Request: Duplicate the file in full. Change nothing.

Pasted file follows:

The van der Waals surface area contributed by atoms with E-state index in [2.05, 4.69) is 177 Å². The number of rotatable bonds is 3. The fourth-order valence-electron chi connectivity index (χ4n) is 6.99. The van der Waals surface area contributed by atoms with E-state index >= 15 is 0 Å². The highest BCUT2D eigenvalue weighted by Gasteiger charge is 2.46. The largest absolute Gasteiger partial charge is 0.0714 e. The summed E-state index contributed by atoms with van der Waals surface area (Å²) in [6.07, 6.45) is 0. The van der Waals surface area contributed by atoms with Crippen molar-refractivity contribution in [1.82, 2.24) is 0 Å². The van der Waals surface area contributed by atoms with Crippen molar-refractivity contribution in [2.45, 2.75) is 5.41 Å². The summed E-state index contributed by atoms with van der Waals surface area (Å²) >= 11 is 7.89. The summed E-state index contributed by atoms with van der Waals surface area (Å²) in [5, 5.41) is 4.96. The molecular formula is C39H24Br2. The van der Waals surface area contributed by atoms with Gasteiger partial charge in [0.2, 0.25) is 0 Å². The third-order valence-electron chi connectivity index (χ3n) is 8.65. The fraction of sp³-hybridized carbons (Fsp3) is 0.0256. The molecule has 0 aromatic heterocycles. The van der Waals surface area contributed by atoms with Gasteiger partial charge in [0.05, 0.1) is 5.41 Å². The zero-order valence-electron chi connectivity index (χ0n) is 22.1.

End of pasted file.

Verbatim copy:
The van der Waals surface area contributed by atoms with E-state index in [2.05, 4.69) is 177 Å². The number of rotatable bonds is 3. The fourth-order valence-electron chi connectivity index (χ4n) is 6.99. The van der Waals surface area contributed by atoms with E-state index >= 15 is 0 Å². The highest BCUT2D eigenvalue weighted by Gasteiger charge is 2.46. The largest absolute Gasteiger partial charge is 0.0714 e. The summed E-state index contributed by atoms with van der Waals surface area (Å²) in [6.07, 6.45) is 0. The van der Waals surface area contributed by atoms with Crippen molar-refractivity contribution in [1.82, 2.24) is 0 Å². The van der Waals surface area contributed by atoms with Crippen molar-refractivity contribution in [2.45, 2.75) is 5.41 Å². The summed E-state index contributed by atoms with van der Waals surface area (Å²) >= 11 is 7.89. The summed E-state index contributed by atoms with van der Waals surface area (Å²) in [5, 5.41) is 4.96. The molecular formula is C39H24Br2. The van der Waals surface area contributed by atoms with Gasteiger partial charge in [0.2, 0.25) is 0 Å². The third-order valence-electron chi connectivity index (χ3n) is 8.65. The fraction of sp³-hybridized carbons (Fsp3) is 0.0256. The molecule has 0 aromatic heterocycles. The van der Waals surface area contributed by atoms with Gasteiger partial charge in [0.05, 0.1) is 5.41 Å². The zero-order valence-electron chi connectivity index (χ0n) is 22.1.